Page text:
I could see some weaknesses in their bold approach to anonymity, however. At that point on the road there was nothing but pine trees and pine trees and then this little motel sitting in the middle of them. Also, the parking lot was just off the blacktop, meaning that whatever transportation you came in was easily seen, for identification purposes.

So who were the customers? Tourists like myself would find it only by the merest accident on that back road. Also, when you are a tourist almost any motel would fill that sort of clandestine need for you.

Locals … I wondered. If I were feeling like a betrayed spouse that parking lot would be the first place I would check. I would drive out there in the country and if I found my beloved had taken a room I would significantly reduce the air in all four of their tires, take a six-pound sledge to the car windows, and toss a few shovelfuls of manure I’d brought along onto the front seat. You wondered about the availability of manure? We’re talking living in the rural here, where such things are easily obtained.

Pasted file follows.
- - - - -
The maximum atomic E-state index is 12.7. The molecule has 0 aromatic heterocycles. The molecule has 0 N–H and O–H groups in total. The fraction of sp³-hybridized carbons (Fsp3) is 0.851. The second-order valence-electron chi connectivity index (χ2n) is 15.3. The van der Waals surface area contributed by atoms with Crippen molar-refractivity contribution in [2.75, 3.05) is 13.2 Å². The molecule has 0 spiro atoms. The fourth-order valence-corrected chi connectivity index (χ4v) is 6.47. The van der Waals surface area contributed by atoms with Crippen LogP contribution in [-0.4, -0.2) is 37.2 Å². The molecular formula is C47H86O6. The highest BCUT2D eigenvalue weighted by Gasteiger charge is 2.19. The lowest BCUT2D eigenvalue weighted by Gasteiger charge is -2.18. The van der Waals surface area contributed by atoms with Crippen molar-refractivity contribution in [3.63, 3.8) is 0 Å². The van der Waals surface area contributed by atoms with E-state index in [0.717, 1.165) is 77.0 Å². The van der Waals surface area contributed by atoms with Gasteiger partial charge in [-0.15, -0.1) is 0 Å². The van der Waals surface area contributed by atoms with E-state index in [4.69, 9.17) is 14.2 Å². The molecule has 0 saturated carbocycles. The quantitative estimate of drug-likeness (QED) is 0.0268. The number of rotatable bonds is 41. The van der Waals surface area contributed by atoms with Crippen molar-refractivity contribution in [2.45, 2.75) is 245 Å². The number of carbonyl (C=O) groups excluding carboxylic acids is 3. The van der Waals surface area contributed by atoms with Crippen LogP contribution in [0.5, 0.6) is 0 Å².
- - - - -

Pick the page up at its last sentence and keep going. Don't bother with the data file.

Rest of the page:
I finally decided, without any facts to go on at all, that the customer base might consist mostly of entrepreneurs in the sex trade who would now have a reliable location in which to ply their craft.

Somehow I found it jarring, thinking that people might travel all the way Up North for sex, when the fishing was so good there. Sex could be indulged in literally anywhere, but catching northern pike the size of sheep … that was a whole ‘nother thing.

Third Rate Romance, by the Amazing Rhythm Aces